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The Way We Walk in Virtual Reality

Virtual reality allows us to enjoy new, immersive experiences – we could be world-class runners, footballers or even soldiers serving in a special military unit. To fully become immersed in these experiences, the VR equipment should cover our entire body and all of our senses. There have been many advances in these fields; in this article, we will focus on walking in VR, and the upcoming gadgets which enable us to transmit our real-world leg movements into the virtual world.

All four gadgets work in the same basic way: the user is confined to a small space, similarly to a running treadmill. The devices themselves need space to be placed on, there is no free-form walking around in the room like HTC’s room-scale feature in the Vive, making these incompatible with this feature. The devices also have harnesses, which have to be put around the player’s waist to keep them inside the platform.

Virtuix Omni

Virtuix Omni - Walking in VR

The Virtuix Omni is one of the first VR treadmill equipment that was made available to a somewhat wider audience. The early backers, the so-called Pathfinders have been using it and helping with its development since January of 2016. They help the Omni team by providing feedback on the device and its software, which is then utilized by the developers to make regular adjustments to the software side. With a $500 price tag, the Omni is quite expensive, but users get a high-quality, customizable device which can be fit to suit almost anyone’s legs. This includes the special shoes which are used to track movement.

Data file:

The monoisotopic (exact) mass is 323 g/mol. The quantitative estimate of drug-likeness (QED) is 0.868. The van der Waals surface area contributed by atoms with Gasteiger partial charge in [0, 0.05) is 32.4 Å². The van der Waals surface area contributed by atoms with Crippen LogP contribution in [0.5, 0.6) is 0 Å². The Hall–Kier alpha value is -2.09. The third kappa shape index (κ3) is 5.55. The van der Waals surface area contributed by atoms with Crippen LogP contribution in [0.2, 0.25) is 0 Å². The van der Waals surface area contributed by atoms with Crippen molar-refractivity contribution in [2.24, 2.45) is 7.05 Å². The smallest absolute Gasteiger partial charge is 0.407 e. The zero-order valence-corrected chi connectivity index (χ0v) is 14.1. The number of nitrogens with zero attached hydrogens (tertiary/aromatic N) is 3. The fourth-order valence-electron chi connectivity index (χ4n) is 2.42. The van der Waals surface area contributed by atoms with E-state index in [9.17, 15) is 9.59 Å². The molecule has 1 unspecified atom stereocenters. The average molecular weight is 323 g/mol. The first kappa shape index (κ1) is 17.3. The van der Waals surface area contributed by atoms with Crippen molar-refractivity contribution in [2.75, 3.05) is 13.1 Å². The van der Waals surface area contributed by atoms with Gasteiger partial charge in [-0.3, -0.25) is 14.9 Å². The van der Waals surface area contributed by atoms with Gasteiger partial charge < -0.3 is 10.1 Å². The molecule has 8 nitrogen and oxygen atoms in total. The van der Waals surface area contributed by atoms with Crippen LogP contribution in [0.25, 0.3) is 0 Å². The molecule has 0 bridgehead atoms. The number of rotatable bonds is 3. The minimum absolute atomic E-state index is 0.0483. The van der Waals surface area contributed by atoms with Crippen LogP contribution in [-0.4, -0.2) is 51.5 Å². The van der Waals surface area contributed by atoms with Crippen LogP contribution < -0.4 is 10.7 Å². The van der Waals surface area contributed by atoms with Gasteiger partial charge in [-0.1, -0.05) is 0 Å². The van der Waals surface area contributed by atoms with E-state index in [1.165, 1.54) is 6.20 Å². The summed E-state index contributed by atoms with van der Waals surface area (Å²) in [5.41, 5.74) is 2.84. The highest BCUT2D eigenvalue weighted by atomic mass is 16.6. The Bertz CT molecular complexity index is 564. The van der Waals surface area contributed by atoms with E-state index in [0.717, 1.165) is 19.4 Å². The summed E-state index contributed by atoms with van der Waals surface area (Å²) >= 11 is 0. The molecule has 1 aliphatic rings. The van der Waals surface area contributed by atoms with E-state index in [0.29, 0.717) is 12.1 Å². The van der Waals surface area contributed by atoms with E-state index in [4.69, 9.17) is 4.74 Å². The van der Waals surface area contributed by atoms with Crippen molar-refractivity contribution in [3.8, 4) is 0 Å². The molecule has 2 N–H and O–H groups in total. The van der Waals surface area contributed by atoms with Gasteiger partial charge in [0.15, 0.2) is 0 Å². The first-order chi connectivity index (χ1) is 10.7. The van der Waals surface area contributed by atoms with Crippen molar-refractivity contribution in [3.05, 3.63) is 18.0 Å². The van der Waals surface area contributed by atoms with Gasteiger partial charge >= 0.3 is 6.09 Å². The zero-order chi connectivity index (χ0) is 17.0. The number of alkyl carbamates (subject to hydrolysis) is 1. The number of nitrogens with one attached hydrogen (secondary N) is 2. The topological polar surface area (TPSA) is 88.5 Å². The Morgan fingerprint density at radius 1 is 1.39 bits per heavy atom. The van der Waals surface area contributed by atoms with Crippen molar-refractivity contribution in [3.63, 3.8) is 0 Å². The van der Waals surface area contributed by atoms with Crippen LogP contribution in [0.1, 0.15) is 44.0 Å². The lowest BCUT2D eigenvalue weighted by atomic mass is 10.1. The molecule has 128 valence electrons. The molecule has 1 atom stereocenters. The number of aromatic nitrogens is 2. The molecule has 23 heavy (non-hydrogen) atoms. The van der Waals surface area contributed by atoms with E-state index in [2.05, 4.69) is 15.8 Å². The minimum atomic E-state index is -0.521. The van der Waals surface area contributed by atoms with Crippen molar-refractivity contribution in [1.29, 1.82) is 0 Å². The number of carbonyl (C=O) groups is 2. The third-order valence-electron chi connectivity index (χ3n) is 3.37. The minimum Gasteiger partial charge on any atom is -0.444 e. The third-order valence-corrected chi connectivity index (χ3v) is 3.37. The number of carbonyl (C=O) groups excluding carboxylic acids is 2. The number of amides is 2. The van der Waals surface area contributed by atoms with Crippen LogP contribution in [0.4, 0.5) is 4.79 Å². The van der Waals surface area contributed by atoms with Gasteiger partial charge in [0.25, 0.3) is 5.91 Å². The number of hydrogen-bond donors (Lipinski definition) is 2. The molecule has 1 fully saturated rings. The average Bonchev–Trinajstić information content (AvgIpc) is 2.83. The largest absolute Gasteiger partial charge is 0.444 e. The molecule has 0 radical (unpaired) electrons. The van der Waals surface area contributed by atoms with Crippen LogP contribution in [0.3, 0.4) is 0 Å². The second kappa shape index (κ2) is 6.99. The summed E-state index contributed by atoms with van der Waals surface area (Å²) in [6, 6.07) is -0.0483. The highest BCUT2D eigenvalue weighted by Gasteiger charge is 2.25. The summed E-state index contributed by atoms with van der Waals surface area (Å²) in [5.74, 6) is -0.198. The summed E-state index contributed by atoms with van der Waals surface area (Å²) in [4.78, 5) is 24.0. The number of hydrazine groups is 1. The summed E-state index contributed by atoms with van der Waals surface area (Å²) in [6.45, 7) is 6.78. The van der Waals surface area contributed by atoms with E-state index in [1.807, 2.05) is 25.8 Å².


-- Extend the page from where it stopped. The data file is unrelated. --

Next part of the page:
The device uses a special concave pad, in which gravity helps the user to stay in the middle, and a harness which should be placed around the waist, enabling the tracking of body orientation, completely separate from leg movement. This enables the player to walk in a specific direction and rotate their body at the same time. As of now, only native Omni games make use of this feature.


Virtualizer Running 80lv - Walking in VR

Developed in Austria, the Cyberith Virtualizer, which had a successful Kickstarter in 2014, is an upcoming accessory for the Rift and the Vive. The walking platform is lighter and less bulky than the Virtuix Omni’s concave pad, and movement is tracked via motion sensors instead of special shoes. The user can easily crouch on one leg, and movement is more free-form inside the platform than in most other similar devices.

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KATVR - How to Walk in VR

The KATVR team from California had a successful Kickstarter for their omni-directional treadmill in 2015. The device itself works almost like the Virtuix Omni, albeit this one doesn’t have a belt preventing the user from walking off the platform; instead, a special fixed part will prevent them from falling off. This part looks like a coat-rack, and it is connected to the user via a small belt.


The Infinadeck treadmill was showcased at CES 2016, where a limited audience could try out a prototype of the device. According to one participant, this device is more natural than others of its kind, because just like a running treadmill, the pad moves and reacts naturally to movement. Because of this, walking with Infinadeck is very immersive. The user is held in place by a simple harness hanging from above the pad.

Infinadeck - Walk in Virtual Reality